It repeated again and again, until no one batted an eye at her presence between the dames. She even let herself be led to the dance floor few times, in hope that would further push her goal. She gathered enough intelligence to finally make a decisive move, ignoring the habits and asking Coulson to dance herself. God knows how long she would wait if she let the decision to him. The goal was to make him notice Clint, and for that, she had to expose herself, invite him into the circle of their acquaintances. That was done by stupid things like chatting and dancing, but eventually she would be able to invite him over for tea. She might need to buy tea for that occasion.

Clint didn’t speak to her that evening, but that was okay, he didn’t understand yet. She loved him. She would sacrifice her already wobbly reputation for his happiness, and she could take few nights of silence. It didn’t mean she would like it, but if it meant the end result would end with him finally being happy, she could accept the road to that. He was too important to not.

The plan started bearing fruit soon enough, Coulson seeking her out himself for conversation and dancing. He wasn’t interested in her, but there weren’t many people interested enough in anything other than petty on-goings of –shire to talk to. That was what grabbed Clint’s attention, she realized eventually, and she had to congratulate her brother on his good taste. At least he wouldn’t get bored with that one.

The thing came to the head one time when she and Clint were on their usual trip to the city.  He stopped ignoring her, but she could tell he still wasn’t happy. They went on horseback, taking any shopping out of the question, their stallions unused to carrying anything more than them. They stopped for lunch at the little place near downtown, one that wasn’t frequented by the kind of people they need to suffer at stuffy parties. And that’s where they bumped into Coulson.

She wasn’t actually sure if she should approach him right away, but the tension between her and Clint grew with every day and she was tired of pretending to be nicer than she actually was. She could have had it over by the end of the night if she was lucky. So she went over to Coulson and feigned surprise at seeing him there, even if it took her three weeks to find out at what times he visited the little shop. The man agreed to go with them to the manor for tea, although she noticed a glint of suspicion in his eyes. She must remember to be on her guard that evening.

It was more pleasant than she anticipated and by the time clock struck nine in the evening the men were so engrossed in conversation about hunting gear that she slipped out of the room unnoticed by either of them. She was just hoping this would finally lead to something more solid than longing sighs from her brother’s side and complete ignorance from Coulson’s. She was getting tired of that game. She loved Clint, but there was only so much she was ready to do for his happiness if he kept being such a weakling. She couldn’t do everything for him. She got ready for bed, refreshing herself in a basin and pulling her hair into a braid so it wouldn’t get tangled during the night. Her nightclothes were something she preferred from stuffy day dresses, loose and comfortable to move in. Clint used to say she looked like she was mourning someone all the time with her black silks, but she liked the dark colours. It made her feel like she could be a part of the night, unnoticed and silent.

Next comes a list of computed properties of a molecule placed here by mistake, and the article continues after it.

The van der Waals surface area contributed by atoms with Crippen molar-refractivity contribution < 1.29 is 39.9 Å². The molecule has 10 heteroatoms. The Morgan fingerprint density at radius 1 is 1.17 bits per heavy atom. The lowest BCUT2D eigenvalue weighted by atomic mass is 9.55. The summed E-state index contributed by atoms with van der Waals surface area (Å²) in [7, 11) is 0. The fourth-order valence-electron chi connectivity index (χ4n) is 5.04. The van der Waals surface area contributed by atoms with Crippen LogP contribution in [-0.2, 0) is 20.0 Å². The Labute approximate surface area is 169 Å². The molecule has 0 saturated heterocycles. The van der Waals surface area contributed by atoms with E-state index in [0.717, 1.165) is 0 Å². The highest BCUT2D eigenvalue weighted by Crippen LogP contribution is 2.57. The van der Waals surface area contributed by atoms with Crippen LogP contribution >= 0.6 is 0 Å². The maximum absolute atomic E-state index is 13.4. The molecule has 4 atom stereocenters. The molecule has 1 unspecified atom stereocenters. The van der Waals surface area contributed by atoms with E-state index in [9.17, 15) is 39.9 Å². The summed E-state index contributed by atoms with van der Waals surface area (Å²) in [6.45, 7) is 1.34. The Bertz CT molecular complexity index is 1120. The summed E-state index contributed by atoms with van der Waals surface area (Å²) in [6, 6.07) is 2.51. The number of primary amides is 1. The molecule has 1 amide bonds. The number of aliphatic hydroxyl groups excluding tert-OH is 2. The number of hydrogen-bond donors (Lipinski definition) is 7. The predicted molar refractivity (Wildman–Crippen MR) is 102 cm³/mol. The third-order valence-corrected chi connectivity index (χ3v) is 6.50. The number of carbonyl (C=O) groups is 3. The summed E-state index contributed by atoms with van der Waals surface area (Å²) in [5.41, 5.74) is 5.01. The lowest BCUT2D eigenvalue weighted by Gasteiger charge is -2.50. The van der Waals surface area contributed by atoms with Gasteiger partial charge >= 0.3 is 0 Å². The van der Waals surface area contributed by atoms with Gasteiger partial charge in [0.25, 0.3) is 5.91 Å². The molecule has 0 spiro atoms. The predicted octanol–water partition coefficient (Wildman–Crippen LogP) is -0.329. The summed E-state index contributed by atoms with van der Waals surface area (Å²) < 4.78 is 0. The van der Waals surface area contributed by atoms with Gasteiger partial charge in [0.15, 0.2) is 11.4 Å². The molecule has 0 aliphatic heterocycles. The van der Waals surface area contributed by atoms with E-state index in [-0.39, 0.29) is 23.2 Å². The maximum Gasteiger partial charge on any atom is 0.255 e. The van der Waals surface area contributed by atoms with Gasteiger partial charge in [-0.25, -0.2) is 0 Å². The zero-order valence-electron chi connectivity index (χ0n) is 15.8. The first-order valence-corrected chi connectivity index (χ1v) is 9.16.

She crept on soundless feet back towards the living room, keeping care to avoid creaky floorboards and spots of lights that would lighten on her hair and maybe make the men inside aware of her approach. She didn’t want to get involved anymore, but she wanted to know if her plan worked at least a little. She knew Clint. She knew how smart he was, how funny and witty when he only got a chance. The only thing she had to give him for him to capture Coulson’s heart, was opportunity. She did, and now it was all on him. But she still would be damned if he wasted it away. One glance into the room showed that her worried were unneeded if not unfounded. Clint was leaning into the older man’s space much more than appropriate and the old soldier didn’t seem to mind at all, keeping his hand casually at her brother’s knee. They were talking in hushed voices, of what she could not hear, but she decided it didn’t matter all that much when they looked so obviously happily taken with each other. She retreated back to her room with satisfied smile and dreamt of red flowers in the snow.


The wedding when it finally came was a small, quiet affair consisting of only their closest friends. There was snow twirling in the air outside and she had a dark purple dress on  to make her Clint happy. He looked radiant with a sunny smile on his face that she was sure could melt the cool snowflakes if given the chance. Coulson was standing in his uniform, a little stiffly, leaning heavily on his cane. She noticed the wound bothered him much more even since the first frost arrived in their garden and covered the ground with sparkling crystals. Bruce said that it would probably always bother him during lower temperatures now. She didn’t worry, she knew that the first thing Clint would do after getting his new husband alone would be to warm up a towel and roll it around the older man’s knee. Then he would probably kiss it and some other things, but that was part of their relationship she preferred not to think about.

She was happy, she realized. Much more than ever, looking at her brother tying his life to another one’s and knowing that it was mostly her doing that they even got together. She gripped the bright red bouquet tighter to her chest and closed her fingers more firmly around Bruce’s hand. And she smiled.